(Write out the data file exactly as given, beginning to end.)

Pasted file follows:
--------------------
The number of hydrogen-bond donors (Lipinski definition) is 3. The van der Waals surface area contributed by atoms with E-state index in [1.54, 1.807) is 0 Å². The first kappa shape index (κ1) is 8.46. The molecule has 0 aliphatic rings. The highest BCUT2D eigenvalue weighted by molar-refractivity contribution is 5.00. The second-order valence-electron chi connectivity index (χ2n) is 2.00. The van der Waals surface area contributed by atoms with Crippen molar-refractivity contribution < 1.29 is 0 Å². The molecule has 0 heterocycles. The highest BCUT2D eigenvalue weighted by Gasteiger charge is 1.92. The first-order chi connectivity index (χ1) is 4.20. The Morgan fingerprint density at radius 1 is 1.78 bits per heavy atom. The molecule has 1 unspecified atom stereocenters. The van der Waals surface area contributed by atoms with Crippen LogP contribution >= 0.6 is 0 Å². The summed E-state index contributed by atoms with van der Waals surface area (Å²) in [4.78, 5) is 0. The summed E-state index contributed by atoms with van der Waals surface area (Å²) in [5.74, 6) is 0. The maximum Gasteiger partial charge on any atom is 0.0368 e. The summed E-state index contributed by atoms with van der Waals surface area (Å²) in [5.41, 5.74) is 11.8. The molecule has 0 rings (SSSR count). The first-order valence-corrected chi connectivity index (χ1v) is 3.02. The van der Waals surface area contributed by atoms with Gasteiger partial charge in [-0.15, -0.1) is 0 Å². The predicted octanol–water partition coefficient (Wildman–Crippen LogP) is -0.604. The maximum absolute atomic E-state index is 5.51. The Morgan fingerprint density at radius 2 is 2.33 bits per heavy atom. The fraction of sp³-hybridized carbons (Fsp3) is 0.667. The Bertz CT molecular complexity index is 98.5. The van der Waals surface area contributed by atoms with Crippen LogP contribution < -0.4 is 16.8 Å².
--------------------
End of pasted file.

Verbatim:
The number of hydrogen-bond donors (Lipinski definition) is 3. The van der Waals surface area contributed by atoms with E-state index in [1.54, 1.807) is 0 Å². The first kappa shape index (κ1) is 8.46. The molecule has 0 aliphatic rings. The highest BCUT2D eigenvalue weighted by molar-refractivity contribution is 5.00. The second-order valence-electron chi connectivity index (χ2n) is 2.00. The van der Waals surface area contributed by atoms with Crippen molar-refractivity contribution < 1.29 is 0 Å². The molecule has 0 heterocycles. The highest BCUT2D eigenvalue weighted by Gasteiger charge is 1.92. The first-order chi connectivity index (χ1) is 4.20. The Morgan fingerprint density at radius 1 is 1.78 bits per heavy atom. The molecule has 1 unspecified atom stereocenters. The van der Waals surface area contributed by atoms with Crippen LogP contribution >= 0.6 is 0 Å². The summed E-state index contributed by atoms with van der Waals surface area (Å²) in [4.78, 5) is 0. The summed E-state index contributed by atoms with van der Waals surface area (Å²) in [5.74, 6) is 0. The maximum Gasteiger partial charge on any atom is 0.0368 e. The summed E-state index contributed by atoms with van der Waals surface area (Å²) in [5.41, 5.74) is 11.8. The molecule has 0 rings (SSSR count). The first-order valence-corrected chi connectivity index (χ1v) is 3.02. The van der Waals surface area contributed by atoms with Gasteiger partial charge in [-0.15, -0.1) is 0 Å². The predicted octanol–water partition coefficient (Wildman–Crippen LogP) is -0.604. The maximum absolute atomic E-state index is 5.51. The Morgan fingerprint density at radius 2 is 2.33 bits per heavy atom. The fraction of sp³-hybridized carbons (Fsp3) is 0.667. The Bertz CT molecular complexity index is 98.5. The van der Waals surface area contributed by atoms with Crippen LogP contribution < -0.4 is 16.8 Å².